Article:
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A sidecar is a one-wheeled device attached to the side of a motorcycle, scooter, or bicycle, producing a three-wheeled vehicle.

The first mention of a sidecar is in a cartoon by George Moore in the January 7, 1903 issue of the British newspaper "Motor Cycling". Three weeks later a provisional patent was granted to Mr. W. J. Graham of Graham Brothers, Enfield, Middlesex. Early plans to have the sidecar removable have never been very successful. A motorcycle with a sidecar is sometimes called a combination, an outfit, a rig or a hack.

Design[edit | edit source]

Motorcycle with sidecar, Philippines
Sidecar on Vespa scooter

A sidecar motorcycle is a three wheel vehicle with the side wheel not directly aligned with the rear motorcycle wheel, and is usually powered by the rear wheel only. This is different from a motorcycle trike, where both rear wheels are powered and share a common axle. However, either P.V. Mokharov of the Soviet Union or H.P. Baughn of Great Britain seem to have to been the first to employ a driven sidecar wheel in 1929. Baughn two-wheel drive outfits were so successful in trials events in the early 1930s that there were attempts to have the ACU ban them from competition. A great many companies experimented with two-wheel drive in sporting events and indeed many companies employed them in military vehicles prior to the commencement of WWII. Currently, the Russian manufacturer Ural produces several models with two-wheel drive that can be engaged as desired.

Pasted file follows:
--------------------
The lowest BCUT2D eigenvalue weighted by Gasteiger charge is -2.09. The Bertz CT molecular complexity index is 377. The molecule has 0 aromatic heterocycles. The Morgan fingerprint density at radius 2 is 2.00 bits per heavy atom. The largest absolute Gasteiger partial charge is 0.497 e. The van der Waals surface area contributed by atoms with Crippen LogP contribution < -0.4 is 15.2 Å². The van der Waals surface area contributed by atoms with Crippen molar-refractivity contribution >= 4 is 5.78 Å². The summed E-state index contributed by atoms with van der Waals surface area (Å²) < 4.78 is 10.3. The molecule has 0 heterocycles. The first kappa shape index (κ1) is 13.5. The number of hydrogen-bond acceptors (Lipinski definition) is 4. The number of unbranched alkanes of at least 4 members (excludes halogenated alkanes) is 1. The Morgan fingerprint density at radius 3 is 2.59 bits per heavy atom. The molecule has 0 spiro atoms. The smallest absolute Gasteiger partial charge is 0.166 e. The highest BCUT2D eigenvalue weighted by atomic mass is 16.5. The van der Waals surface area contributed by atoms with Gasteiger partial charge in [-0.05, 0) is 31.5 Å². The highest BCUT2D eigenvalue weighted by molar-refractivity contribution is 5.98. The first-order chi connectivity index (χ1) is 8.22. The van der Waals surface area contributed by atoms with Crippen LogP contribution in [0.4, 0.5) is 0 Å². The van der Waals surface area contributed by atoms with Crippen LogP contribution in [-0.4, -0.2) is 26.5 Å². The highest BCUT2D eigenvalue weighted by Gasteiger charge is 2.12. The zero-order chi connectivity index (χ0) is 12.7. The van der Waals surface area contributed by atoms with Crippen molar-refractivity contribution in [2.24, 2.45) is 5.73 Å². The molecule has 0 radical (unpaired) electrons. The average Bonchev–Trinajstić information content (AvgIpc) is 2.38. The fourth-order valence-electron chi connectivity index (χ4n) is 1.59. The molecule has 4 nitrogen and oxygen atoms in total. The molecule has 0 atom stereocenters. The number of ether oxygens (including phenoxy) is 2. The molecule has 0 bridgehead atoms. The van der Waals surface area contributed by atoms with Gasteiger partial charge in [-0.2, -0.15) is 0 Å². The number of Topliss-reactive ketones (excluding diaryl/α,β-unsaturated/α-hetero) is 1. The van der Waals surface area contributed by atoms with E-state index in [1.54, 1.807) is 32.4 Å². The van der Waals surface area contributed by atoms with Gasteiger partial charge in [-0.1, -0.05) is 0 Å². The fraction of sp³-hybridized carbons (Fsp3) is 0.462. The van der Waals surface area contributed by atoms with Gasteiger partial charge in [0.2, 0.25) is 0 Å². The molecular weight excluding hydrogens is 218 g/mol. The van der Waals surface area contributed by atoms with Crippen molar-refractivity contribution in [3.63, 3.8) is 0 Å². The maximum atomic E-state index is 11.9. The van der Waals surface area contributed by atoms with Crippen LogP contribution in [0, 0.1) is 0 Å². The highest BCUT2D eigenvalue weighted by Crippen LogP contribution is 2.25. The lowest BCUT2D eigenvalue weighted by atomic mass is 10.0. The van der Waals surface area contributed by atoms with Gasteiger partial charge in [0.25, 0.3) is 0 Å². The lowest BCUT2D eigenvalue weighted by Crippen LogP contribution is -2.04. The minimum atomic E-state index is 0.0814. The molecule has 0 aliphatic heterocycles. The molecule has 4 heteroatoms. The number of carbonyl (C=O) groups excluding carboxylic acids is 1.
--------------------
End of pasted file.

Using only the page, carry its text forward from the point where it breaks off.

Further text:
The sidecar consists of a frame (which is rigidly fixed to the motorcycle's frame on one side and is supported by the sidecar's wheel on the other side) and of a body. The body typically provides one passenger seat and a small trunk compartment behind. In some case the sidecar has a removable soft top. In some modifications the sidecar's body is used for carrying cargo or tools (like a truck's platform). The sidecar is typically mounted so that the motorcycle is closer to the center of the road (sidecar on the right for right-hand traffic.)

A sidecar makes the handling of a bike asymmetrical. Without a brake on the non-driven sidecar wheel, the sidecar will pull towards the bike under braking, and towards the sidecar under acceleration. While a sidecar pilot is described as driving rather than riding, with all but the heaviest rigs, the comparison to a car is weak. Driver and passenger body position affect higher speed handling, especially on dirt or other uneven surfaces. If the sidecar and bike geometry are not coordinated the combination will be unstable, especially at speed, with shimmy becoming a dangerous problem. The motorcycle's steering geometry will be set up for a tilting single track vehicle, and may have undesirable characteristics when used with a sidecar.